Work functions

Normally, jobs involve a JobArgs and worker pair. Workers that need only trivial implementations can use WorkFunc to define workers that run functions to work.

Functions as workers

Defining a job normally involves a pair of structs — a JobArgs implementation containing job arguments, and a worker struct providing a Work definition. When prototyping, or where a job is involved that requires only a trivial definition, the worker struct can be omitted by wrapping a function with WorkFunc:

type WorkFuncArgs struct {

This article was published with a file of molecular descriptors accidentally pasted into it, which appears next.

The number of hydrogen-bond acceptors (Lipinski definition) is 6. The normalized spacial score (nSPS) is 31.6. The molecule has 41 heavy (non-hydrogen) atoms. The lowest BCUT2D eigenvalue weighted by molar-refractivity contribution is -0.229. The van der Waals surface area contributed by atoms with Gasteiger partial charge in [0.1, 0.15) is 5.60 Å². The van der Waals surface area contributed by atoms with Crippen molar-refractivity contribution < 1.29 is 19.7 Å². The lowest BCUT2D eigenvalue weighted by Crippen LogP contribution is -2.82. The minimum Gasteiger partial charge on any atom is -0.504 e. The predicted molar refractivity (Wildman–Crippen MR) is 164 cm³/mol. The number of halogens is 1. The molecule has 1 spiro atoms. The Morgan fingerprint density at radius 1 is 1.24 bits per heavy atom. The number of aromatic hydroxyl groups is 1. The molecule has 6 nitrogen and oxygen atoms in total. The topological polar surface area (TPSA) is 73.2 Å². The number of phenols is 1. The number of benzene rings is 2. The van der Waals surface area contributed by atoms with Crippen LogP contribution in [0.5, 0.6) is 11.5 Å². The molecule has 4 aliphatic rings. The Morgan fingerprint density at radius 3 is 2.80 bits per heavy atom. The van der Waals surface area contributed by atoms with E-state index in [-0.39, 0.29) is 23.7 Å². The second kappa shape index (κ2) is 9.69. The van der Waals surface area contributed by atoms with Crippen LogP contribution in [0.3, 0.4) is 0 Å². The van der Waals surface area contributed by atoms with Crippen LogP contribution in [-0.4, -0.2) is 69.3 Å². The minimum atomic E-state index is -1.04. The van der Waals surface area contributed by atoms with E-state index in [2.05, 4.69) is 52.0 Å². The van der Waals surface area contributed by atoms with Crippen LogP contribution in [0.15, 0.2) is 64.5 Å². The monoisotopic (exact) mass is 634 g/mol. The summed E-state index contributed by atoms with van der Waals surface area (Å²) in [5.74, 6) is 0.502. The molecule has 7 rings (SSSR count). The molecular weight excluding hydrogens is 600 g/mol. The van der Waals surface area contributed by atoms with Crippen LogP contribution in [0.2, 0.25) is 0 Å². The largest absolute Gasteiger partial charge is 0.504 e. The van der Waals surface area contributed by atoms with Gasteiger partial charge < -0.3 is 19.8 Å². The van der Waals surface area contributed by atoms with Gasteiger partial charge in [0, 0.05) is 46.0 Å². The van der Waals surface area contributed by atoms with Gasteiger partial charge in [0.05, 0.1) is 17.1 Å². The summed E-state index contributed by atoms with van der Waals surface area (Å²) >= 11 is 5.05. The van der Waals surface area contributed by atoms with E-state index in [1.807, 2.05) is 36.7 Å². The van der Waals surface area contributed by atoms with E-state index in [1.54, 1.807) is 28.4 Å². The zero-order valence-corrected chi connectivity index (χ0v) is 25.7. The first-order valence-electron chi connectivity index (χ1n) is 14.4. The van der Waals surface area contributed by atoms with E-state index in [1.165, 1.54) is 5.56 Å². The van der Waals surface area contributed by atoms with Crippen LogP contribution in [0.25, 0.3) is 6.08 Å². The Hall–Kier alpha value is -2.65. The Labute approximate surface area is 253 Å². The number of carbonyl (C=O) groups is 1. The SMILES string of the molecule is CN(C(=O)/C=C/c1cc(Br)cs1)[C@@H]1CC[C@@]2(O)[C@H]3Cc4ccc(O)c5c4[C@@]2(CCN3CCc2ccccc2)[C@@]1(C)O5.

Message string `json:"message"`

func (WorkFuncArgs) Kind() string { return "work_func" }


workers := river.NewWorkers()
river.AddWorker(workers, river.WorkFunc(func(ctx context.Context, j *river.Job[WorkFuncArgs]) error {
    fmt.Printf("Message: %s", j.Args.Message)
    return nil

See the WorkFunc example for complete code.

Worker structs are generally preferable for better organization and testability, but WorkFunc can be handy as a more concise alternative depending on the situation.

Unique jobs